Today in European/Middle Eastern history: Frederick Barbarossa drowns (1190) and more

If you’re interested in history and foreign affairs, Foreign Exchanges is the newsletter for you! Sign up for free today for regular updates on international news and US foreign policy, delivered straight to your email inbox, or subscribe and unlock the full FX experience:

Some days there are a bunch of little historical anniversaries to commemorate, but none that of themselves seem to warrant their own post. June 10 is one of those days. We’ve got four different anniversaries to note, so let’s take them in chronological order.

1190: Frederick Barbarossa drowns

On June 10, 1190, Holy Roman Emperor Frederick I, or Frederick Barbarossa, shuffled off of this mortal coil at the age of 68 (give or take). To be more specific, he drowned while attempting to cross the Saleph River (now called the Göksu River) near Silifke Castle in southern Anatolia. It’s not clear what exactly happened, but it would appear that Frederick’s horse threw him off while crossing the river. Due either to the weight of his armor or to the weight of his armor plus a sudden heart attack, the emperor drowned in what was actually pretty shallow water. Tragic, right? Anyway I’m not noting this because I’m fond of old Holy Roman Emperors, but because Frederick’s failure to properly ford a river contributed greatly to the much larger failure of the Third Crusade.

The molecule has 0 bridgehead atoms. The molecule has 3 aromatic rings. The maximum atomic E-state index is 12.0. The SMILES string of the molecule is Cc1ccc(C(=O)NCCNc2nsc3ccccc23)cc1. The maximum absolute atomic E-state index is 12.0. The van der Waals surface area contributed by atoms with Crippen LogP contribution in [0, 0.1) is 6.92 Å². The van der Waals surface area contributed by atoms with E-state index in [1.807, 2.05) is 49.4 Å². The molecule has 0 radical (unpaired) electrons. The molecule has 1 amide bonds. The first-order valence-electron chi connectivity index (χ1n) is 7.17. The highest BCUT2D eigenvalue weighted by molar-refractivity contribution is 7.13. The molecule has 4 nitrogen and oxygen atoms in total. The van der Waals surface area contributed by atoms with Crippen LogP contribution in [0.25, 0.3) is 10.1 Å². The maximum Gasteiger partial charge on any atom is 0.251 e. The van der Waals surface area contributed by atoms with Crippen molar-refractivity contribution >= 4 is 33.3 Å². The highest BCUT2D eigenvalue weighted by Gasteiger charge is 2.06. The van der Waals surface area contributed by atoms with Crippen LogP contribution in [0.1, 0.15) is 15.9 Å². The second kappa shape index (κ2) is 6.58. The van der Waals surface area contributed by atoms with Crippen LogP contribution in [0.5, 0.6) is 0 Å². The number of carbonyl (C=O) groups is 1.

Frederick all dolled up in his ill-fated Crusading costume (Wikimedia Commons)

The Third Crusade was led by Richard the Lionheart (d. 1199), with his English army, and France’s Philip II (d. 1223), with his, you know, French army. But it was supposed to be a three-way affair also involving Frederick and an imperial army whose size remains a bit of a mystery. After he drowned, reports had it that he was leading a massive 100,000 man force to liberate Jerusalem from Saladin. But those accounts were probably inflated to emphasize the tragedy of his death, and it’s far more likely that he was leading an army a fifth or less of that size. Whatever the size of Frederick’s army was while he was still alive, most of it dissolved shortly after his death and only a small remnant eventually made it to the Holy Land under the command of Duke Leopold V of Austria (d. 1194).